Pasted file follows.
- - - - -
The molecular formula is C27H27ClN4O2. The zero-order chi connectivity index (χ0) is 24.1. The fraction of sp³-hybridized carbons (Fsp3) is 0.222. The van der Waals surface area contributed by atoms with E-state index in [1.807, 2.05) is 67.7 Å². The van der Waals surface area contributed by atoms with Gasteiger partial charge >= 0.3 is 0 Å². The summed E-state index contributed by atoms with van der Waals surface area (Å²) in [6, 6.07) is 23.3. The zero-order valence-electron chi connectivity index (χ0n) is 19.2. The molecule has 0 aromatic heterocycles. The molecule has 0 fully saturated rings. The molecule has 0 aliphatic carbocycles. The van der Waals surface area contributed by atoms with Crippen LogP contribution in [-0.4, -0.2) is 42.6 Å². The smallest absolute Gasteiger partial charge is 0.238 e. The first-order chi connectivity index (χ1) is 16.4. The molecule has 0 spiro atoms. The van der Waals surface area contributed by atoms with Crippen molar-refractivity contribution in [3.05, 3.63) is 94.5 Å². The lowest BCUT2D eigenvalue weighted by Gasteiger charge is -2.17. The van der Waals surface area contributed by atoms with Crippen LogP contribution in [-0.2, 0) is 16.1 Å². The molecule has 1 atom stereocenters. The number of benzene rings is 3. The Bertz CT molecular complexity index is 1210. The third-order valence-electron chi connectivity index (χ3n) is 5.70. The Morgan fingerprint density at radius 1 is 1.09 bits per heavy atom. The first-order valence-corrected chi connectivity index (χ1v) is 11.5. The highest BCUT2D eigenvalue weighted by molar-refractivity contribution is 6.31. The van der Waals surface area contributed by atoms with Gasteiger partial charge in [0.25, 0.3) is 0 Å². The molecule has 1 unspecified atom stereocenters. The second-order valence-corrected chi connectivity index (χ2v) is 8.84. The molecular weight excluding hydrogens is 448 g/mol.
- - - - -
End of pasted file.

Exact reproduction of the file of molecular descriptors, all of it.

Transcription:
The molecular formula is C27H27ClN4O2. The zero-order chi connectivity index (χ0) is 24.1. The fraction of sp³-hybridized carbons (Fsp3) is 0.222. The van der Waals surface area contributed by atoms with E-state index in [1.807, 2.05) is 67.7 Å². The van der Waals surface area contributed by atoms with Gasteiger partial charge >= 0.3 is 0 Å². The summed E-state index contributed by atoms with van der Waals surface area (Å²) in [6, 6.07) is 23.3. The zero-order valence-electron chi connectivity index (χ0n) is 19.2. The molecule has 0 aromatic heterocycles. The molecule has 0 fully saturated rings. The molecule has 0 aliphatic carbocycles. The van der Waals surface area contributed by atoms with Crippen LogP contribution in [-0.4, -0.2) is 42.6 Å². The smallest absolute Gasteiger partial charge is 0.238 e. The first-order chi connectivity index (χ1) is 16.4. The molecule has 0 spiro atoms. The van der Waals surface area contributed by atoms with Crippen molar-refractivity contribution in [3.05, 3.63) is 94.5 Å². The lowest BCUT2D eigenvalue weighted by Gasteiger charge is -2.17. The van der Waals surface area contributed by atoms with Crippen LogP contribution in [-0.2, 0) is 16.1 Å². The molecule has 1 atom stereocenters. The number of benzene rings is 3. The Bertz CT molecular complexity index is 1210. The third-order valence-electron chi connectivity index (χ3n) is 5.70. The Morgan fingerprint density at radius 1 is 1.09 bits per heavy atom. The first-order valence-corrected chi connectivity index (χ1v) is 11.5. The highest BCUT2D eigenvalue weighted by molar-refractivity contribution is 6.31. The van der Waals surface area contributed by atoms with Gasteiger partial charge in [0.25, 0.3) is 0 Å². The molecule has 1 unspecified atom stereocenters. The second-order valence-corrected chi connectivity index (χ2v) is 8.84. The molecular weight excluding hydrogens is 448 g/mol.